A further topic which would need to be explored is the distribution arrangements made with booksellers in the colonies. In CEC is a copy of H G Wells, When the Sleeper Wakes, 1899 (BICL 273), which internally is unexceptionable: it has the series title on the half-title page and, less usually, the statement of restricted circulation on its verso; the title page has Bell’s imprint; and a BICL catalogue dated March 1899 is inserted. But the volume is bound, most unattractively, though serviceably, in a plain dark-greenpebble-dash cloth, lettered on the backstrip ‘WHEN THE | SLEEPER | WAKES | WELLS | E. S. WIGG & SON’. Wigg was one of Bell’s agents in Adelaide; this volume may be evidence that Wigg created his own colonials from Bell sheets. The next stage for our bibliographer would be to establish the extent of the Wigg connexion and to determine what the arrangements were. Were bound copies sent from London? Were unbound sheets sent to Adelaide to be bound up there? (Printing in Australia from British plates seems unlikely for a volume already included in BICL, and it is hard to believe that Wigg would have disbound already-bound volumes.)
Moreover, if one is interested in Bell’s overall colonial activities, rather than in just the one named series – dominant in those activities though that series may be – the quest will not be limited to those categories of publication discussed above, and here we get to what seems to me to be an insuperable problem, one that bibliographers and collectors alike would probably prefer to ignore. It is that, technically speaking, any volume from a publisher’s list is a colonial if it was supplied from Britain to the trade in the ‘colonies’ (whatever their precise status) on colonial terms—quoting Johanson (p.2): they were sold by British publishers to exporters to the Empire at fifty percent less than they were sold to retailers in the United Kingdom.
In addition, the period of six months which publishers allowed for Australasian and South African booksellers to pay for the books which they ordered was unique to colonial editions.26
Individual copies supplied on colonial terms were not confined to publications either in named series or identified in some other way (by outward or integral signs or by association). In other words a domestic (with or without an obvious colonial equivalent) supplied on colonial terms is, in this comprehensive but strict definition, a colonial. One might therefore have to consider all copies of Bell publications as colonials if supplied to an Australian distributor at the time of publication.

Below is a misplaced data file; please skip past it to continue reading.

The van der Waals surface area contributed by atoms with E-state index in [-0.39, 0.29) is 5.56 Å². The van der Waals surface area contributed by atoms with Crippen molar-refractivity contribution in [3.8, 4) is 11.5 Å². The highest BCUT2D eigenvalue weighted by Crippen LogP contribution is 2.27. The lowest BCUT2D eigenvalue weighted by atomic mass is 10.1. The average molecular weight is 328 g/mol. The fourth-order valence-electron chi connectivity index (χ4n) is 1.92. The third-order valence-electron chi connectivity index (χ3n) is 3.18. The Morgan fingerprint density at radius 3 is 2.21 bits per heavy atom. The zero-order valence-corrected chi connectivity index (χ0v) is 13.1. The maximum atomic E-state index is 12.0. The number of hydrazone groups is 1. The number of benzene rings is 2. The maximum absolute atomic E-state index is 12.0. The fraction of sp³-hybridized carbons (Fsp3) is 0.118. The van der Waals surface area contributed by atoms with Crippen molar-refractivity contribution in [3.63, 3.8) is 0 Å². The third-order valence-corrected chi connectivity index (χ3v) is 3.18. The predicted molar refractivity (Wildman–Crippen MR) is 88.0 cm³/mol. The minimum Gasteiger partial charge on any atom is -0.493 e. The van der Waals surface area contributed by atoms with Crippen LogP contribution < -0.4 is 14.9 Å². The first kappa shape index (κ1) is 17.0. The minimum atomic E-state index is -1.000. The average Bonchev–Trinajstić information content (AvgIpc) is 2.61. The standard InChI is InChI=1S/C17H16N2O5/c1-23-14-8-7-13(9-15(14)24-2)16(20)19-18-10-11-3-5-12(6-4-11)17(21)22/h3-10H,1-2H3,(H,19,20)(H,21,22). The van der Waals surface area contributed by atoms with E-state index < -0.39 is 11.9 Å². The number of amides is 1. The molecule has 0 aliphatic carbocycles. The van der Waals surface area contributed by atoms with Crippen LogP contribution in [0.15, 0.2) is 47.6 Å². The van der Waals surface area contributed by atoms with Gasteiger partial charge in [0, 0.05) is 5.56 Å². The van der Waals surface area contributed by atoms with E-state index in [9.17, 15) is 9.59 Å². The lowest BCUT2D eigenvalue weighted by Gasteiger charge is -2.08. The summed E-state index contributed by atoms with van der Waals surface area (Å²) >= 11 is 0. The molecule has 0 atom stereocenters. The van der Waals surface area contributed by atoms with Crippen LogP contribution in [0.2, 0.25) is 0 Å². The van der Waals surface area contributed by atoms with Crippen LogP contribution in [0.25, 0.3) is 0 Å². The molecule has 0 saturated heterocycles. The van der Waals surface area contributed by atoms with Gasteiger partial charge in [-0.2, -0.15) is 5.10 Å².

Hence the full extent of Bell’s colonial activities can never be established with any certainty beyond listing titles that were included in the BICL catalogues or that were ‘extras’, advertised as colonials outside the series. One might then ask whether the effort would be worth the labour undoubtedly involved. Certainly a simple listing of BICL volumes (arranged by number and then by author), along with the extras, would be a contribution to the history of the book in Britain and its overseas markets, in particular to a study of Bell’s activities in supplying those markets, but whether either of these larger aims would be completely achievable may be a moot point.
If we restrict our concerns to named series, which seems sensible, a further question arises: overlooking cultural and economic concerns, What was the significance of colonial editions? Perhaps we should first note that the interest in colonials may be centred on them either as objects or as texts. Johanson (p.6) quotes disapprovingly the judgment of Edel and Laurence, in their bibliography of Henry James, that colonials ‘ have only a relative bibliographical importance’.2 7 In effect they describe only first editions (American and English), and they have chosen to regard colonials, though acknowledged as part of the first edition, as ‘being of the nature of reprints’ and therefore out of scope, though in the body of the bibliography they refer to colonials on a dozen occasions, mainly to note the transfer to the English domestic issue of sheets from the colonial. Johanson also quotes John Carter, in the ABC, to the effect that ‘colonial copies are regarded by collectors with disfavour’, a judgment retained in the most recent edition.28 Little can be said about collectors’ attitudes apart from observing that tastes in collecting may be difficult to make generalisations about and that in the former colonies themselves things may now have changed. My own observation would be that collectors are particularly attracted to series, especially if they are numbered.
Approaching the topic from the point of view of text (and ignoring the implications of ‘relative’) Edel and Laurence are, I believe, justified in their judgment, in that the fact of colonial issue is an element in the history of a particular work/text/edition, but, since the colonial sheets (beyond the prelims) are almost invariably over-runs of the domestic or subsequent conversions of it, textually colonials, being identical with the corresponding domestics, must be regarded as of no importance, unless proved otherwise. (I have chosen to ignore the bindings of those colonials where the evidence of colonialism is confined to a statement on the binding—i.e. where there is no difference whatsoever in the sheets.)29